In these lower parts of the mountain, the chief danger is from avalanches, which, however, are most apt to fall in the afternoon when the sun has operated in loosening the huge masses of superincumbent ice. On advancing a little farther, Mr. Auldjo found equal danger in threading his way along and across the numerous fissures and crevices which are stantly to be found in the vast, icy mantle of Mont Blanc, in consequence of the slipping of portions of it to the lower places along the declivity. Tied together in threes by a piece of rope, so as to diminish the chance of being precipitated into these openings, and after having sworn to be faithful to each other in all dangers, Mr. Auldjo and his guides entered upon
this perilous part of their march. “We were surrounded,” says he, aby ice piled up in mountains, crevices presenting themselves at every step, and masses half-sunk in some deep gulf; the remainder, raised above us, seemed to put insurmountable barriers to our proceeding; yet some part was found where steps could be cut out by the hatchet; and we passed over these bridges, often grasping the ice with one hand, while the other, bearing the pole, balanced the body, hanging over some abyss, into which the eye penetrated, and searched in vain for the extremity. Sometimes we were obliged to climb up from one crag of ice to another, sometimes to scramble along a ledge on our hands and knees, often descending into a deep chasm on one side, and scaling the slippery precipice on the other. No men could be in higher spirits than my guides, laughing, singing, and joking; but when we came to such passes, the grave, serious look which took the place of the smiling countenance was a sure indication of great danger: the moment we were safely by it, the smile returned, and every one vied in giving amusement to the other. ... A large mass of ice now opposed our progress: we passed it by climbing up its glassy sides. It formed a bridge over a fissure of great width, which would have otherwise put an end to our expedition. After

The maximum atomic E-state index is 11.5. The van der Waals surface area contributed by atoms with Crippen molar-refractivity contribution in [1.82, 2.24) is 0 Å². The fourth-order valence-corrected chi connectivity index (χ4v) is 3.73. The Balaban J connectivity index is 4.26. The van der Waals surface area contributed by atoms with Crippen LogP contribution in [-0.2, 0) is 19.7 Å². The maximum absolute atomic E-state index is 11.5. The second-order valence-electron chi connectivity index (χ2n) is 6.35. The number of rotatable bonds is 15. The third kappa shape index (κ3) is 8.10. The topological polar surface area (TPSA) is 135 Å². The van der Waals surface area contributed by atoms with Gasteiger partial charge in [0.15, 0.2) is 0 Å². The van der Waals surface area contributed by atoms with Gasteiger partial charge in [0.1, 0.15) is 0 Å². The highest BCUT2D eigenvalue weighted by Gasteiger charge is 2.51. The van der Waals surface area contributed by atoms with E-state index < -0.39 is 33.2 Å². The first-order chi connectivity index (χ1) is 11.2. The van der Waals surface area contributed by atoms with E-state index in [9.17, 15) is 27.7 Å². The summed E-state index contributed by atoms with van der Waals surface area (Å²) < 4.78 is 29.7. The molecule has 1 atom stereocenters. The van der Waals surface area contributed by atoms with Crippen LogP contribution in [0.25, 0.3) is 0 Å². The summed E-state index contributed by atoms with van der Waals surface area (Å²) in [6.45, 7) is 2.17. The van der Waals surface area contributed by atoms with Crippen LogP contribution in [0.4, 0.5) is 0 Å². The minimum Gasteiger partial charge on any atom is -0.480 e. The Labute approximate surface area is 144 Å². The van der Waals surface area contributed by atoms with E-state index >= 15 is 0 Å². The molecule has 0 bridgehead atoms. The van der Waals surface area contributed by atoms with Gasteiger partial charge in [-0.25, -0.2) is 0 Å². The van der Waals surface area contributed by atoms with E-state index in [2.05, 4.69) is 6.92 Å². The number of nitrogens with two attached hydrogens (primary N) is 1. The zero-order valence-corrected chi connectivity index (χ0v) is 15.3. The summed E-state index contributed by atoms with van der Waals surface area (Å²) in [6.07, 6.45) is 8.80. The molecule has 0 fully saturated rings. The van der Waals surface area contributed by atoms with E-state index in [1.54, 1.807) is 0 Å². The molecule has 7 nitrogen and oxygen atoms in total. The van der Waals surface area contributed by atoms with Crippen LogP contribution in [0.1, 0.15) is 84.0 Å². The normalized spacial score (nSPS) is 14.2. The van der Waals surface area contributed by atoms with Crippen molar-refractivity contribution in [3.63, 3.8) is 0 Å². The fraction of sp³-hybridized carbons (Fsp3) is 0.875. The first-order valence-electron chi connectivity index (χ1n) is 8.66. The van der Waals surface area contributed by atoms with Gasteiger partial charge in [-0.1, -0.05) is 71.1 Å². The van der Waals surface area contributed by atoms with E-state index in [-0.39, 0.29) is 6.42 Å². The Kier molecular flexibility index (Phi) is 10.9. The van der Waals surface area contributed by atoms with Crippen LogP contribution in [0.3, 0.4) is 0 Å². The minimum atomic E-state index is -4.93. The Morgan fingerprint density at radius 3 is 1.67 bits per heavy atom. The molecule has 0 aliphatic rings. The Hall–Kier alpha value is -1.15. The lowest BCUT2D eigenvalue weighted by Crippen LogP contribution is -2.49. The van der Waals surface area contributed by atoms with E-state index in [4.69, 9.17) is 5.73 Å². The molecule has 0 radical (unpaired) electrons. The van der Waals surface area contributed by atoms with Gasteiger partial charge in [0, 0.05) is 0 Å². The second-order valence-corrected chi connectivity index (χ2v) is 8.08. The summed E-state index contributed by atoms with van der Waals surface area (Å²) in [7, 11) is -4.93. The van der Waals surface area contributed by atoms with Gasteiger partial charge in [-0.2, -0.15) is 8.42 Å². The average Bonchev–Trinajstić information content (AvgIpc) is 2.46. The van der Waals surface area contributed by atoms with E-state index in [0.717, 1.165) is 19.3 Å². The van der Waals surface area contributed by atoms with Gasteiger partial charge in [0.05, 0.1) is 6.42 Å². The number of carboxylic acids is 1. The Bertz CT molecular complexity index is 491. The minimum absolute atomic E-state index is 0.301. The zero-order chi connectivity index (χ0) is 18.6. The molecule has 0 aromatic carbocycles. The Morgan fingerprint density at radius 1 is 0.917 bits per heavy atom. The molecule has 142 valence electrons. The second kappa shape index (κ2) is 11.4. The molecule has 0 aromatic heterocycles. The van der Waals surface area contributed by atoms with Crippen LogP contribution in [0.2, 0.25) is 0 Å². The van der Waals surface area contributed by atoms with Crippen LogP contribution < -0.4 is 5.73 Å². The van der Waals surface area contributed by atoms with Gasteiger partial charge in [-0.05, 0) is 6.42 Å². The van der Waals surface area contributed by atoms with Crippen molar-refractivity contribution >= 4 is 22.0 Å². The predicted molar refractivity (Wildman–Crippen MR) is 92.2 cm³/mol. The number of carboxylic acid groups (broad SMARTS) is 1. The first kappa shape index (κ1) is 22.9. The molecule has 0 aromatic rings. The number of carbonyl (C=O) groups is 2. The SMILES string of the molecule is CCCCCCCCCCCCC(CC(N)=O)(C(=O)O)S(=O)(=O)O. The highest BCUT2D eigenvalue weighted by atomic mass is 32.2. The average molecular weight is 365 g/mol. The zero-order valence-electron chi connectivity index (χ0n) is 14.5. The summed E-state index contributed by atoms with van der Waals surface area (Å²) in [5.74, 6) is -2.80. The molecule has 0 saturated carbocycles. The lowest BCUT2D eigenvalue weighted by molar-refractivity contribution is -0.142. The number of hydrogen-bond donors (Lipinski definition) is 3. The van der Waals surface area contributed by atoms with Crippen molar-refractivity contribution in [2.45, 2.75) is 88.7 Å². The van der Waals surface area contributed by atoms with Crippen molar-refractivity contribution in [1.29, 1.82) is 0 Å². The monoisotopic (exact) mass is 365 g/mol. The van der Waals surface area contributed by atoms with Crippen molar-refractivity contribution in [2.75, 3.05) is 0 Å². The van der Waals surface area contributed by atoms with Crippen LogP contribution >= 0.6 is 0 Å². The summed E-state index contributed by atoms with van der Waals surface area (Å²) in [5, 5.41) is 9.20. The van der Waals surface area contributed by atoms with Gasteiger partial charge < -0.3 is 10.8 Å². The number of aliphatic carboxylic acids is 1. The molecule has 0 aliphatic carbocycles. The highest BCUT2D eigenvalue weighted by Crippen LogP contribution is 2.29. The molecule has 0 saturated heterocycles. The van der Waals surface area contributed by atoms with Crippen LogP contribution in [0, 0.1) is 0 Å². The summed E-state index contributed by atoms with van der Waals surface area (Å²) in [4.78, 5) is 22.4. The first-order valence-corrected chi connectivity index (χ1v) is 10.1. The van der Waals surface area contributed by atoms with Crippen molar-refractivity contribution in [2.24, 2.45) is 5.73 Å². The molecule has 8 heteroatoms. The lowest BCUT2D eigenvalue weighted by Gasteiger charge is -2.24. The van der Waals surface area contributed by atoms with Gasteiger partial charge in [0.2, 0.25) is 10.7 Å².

winding some time among chasms and enormous towers, we arrived at the edge of another crevice, over which we could see but one bridge, that not of ice, but of snow only, and so thin, that it was deemed impossible to trust to it. A plan was resorted to, which enabled us to pass over in safety: our batons were placed on it, and in doing so, the center gave way, and fell into the gulf; however, enough remained on each side to form supports for the ends of these poles, and nine of them made a narrow bridge, requiring great precaution and steadiness to traverse. Other crevices were passed over on bridges of snow too weak to allow walking on, or too extended to admit this application of the poles. A strong guide managed to creep over, and a rope being tied round the waist of a second, who lay on his back, he was in that position pulled across by the first. In this manner the whole party were drawn singly over the crevice.”
Rather more than half-way up the mountain, two sharp pinnacles of rock, called the Grand and Petit Mulets, rise above the snow and ice. The Grand Mulet usually affords shelter to the adventurers during the first night of their journey, if not also during the second--for the ascent and descent together more frequently require three than two days. When Auldjo and